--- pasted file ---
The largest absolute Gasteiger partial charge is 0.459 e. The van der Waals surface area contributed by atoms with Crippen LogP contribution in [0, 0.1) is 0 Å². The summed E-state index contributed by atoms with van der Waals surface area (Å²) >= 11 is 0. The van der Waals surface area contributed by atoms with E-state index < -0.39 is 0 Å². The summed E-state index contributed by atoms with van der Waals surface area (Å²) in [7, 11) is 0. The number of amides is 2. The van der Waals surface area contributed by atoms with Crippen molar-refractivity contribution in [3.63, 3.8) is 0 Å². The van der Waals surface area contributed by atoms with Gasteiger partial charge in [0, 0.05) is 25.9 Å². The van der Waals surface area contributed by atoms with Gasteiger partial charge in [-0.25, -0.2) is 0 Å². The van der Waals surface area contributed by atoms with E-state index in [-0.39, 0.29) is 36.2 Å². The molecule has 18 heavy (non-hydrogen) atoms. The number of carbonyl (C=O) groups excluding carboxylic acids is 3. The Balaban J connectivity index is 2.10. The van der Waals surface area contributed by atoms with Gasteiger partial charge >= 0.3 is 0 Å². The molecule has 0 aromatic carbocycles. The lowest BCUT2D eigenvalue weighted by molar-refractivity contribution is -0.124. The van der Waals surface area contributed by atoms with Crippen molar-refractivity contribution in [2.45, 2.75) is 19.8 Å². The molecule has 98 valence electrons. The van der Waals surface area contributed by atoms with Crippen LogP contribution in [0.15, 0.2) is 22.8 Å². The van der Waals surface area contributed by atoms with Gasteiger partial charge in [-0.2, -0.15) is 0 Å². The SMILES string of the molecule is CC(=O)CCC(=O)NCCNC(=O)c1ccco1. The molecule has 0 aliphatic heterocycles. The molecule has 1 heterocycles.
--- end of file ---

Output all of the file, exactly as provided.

The largest absolute Gasteiger partial charge is 0.459 e. The van der Waals surface area contributed by atoms with Crippen LogP contribution in [0, 0.1) is 0 Å². The summed E-state index contributed by atoms with van der Waals surface area (Å²) >= 11 is 0. The van der Waals surface area contributed by atoms with E-state index < -0.39 is 0 Å². The summed E-state index contributed by atoms with van der Waals surface area (Å²) in [7, 11) is 0. The number of amides is 2. The van der Waals surface area contributed by atoms with Crippen molar-refractivity contribution in [3.63, 3.8) is 0 Å². The van der Waals surface area contributed by atoms with Gasteiger partial charge in [0, 0.05) is 25.9 Å². The van der Waals surface area contributed by atoms with Gasteiger partial charge in [-0.25, -0.2) is 0 Å². The van der Waals surface area contributed by atoms with E-state index in [-0.39, 0.29) is 36.2 Å². The molecule has 18 heavy (non-hydrogen) atoms. The number of carbonyl (C=O) groups excluding carboxylic acids is 3. The Balaban J connectivity index is 2.10. The van der Waals surface area contributed by atoms with Gasteiger partial charge >= 0.3 is 0 Å². The molecule has 0 aromatic carbocycles. The lowest BCUT2D eigenvalue weighted by molar-refractivity contribution is -0.124. The van der Waals surface area contributed by atoms with Crippen molar-refractivity contribution in [2.45, 2.75) is 19.8 Å². The molecule has 98 valence electrons. The van der Waals surface area contributed by atoms with Crippen LogP contribution in [0.15, 0.2) is 22.8 Å². The van der Waals surface area contributed by atoms with Gasteiger partial charge in [-0.2, -0.15) is 0 Å². The SMILES string of the molecule is CC(=O)CCC(=O)NCCNC(=O)c1ccco1. The molecule has 0 aliphatic heterocycles. The molecule has 1 heterocycles.